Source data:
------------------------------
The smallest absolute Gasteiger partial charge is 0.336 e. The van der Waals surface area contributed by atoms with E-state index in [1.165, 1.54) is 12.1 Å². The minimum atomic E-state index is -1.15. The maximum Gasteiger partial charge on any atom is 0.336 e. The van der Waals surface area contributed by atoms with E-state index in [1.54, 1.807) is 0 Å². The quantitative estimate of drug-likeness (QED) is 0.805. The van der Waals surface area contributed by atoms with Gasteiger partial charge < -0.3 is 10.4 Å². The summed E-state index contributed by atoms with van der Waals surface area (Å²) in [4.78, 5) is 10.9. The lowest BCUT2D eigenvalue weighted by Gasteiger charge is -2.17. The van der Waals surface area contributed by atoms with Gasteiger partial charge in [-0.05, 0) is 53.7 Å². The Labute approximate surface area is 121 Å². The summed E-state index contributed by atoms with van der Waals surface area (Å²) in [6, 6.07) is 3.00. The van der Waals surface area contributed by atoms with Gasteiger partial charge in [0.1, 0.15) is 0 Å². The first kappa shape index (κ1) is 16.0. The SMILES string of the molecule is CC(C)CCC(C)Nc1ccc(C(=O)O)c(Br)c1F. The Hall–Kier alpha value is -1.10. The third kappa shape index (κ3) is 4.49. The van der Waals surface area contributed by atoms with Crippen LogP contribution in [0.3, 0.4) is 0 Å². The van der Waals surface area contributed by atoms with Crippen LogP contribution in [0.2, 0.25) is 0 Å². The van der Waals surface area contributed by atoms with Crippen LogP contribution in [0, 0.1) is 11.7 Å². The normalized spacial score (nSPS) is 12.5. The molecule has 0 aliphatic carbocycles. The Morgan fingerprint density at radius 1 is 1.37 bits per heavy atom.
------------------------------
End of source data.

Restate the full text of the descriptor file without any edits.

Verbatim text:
The smallest absolute Gasteiger partial charge is 0.336 e. The van der Waals surface area contributed by atoms with E-state index in [1.165, 1.54) is 12.1 Å². The minimum atomic E-state index is -1.15. The maximum Gasteiger partial charge on any atom is 0.336 e. The van der Waals surface area contributed by atoms with E-state index in [1.54, 1.807) is 0 Å². The quantitative estimate of drug-likeness (QED) is 0.805. The van der Waals surface area contributed by atoms with Gasteiger partial charge < -0.3 is 10.4 Å². The summed E-state index contributed by atoms with van der Waals surface area (Å²) in [4.78, 5) is 10.9. The lowest BCUT2D eigenvalue weighted by Gasteiger charge is -2.17. The van der Waals surface area contributed by atoms with Gasteiger partial charge in [-0.05, 0) is 53.7 Å². The Labute approximate surface area is 121 Å². The summed E-state index contributed by atoms with van der Waals surface area (Å²) in [6, 6.07) is 3.00. The van der Waals surface area contributed by atoms with Gasteiger partial charge in [0.1, 0.15) is 0 Å². The first kappa shape index (κ1) is 16.0. The SMILES string of the molecule is CC(C)CCC(C)Nc1ccc(C(=O)O)c(Br)c1F. The Hall–Kier alpha value is -1.10. The third kappa shape index (κ3) is 4.49. The van der Waals surface area contributed by atoms with Crippen LogP contribution in [0.3, 0.4) is 0 Å². The van der Waals surface area contributed by atoms with Crippen LogP contribution in [0.2, 0.25) is 0 Å². The van der Waals surface area contributed by atoms with Crippen LogP contribution in [0, 0.1) is 11.7 Å². The normalized spacial score (nSPS) is 12.5. The molecule has 0 aliphatic carbocycles. The Morgan fingerprint density at radius 1 is 1.37 bits per heavy atom.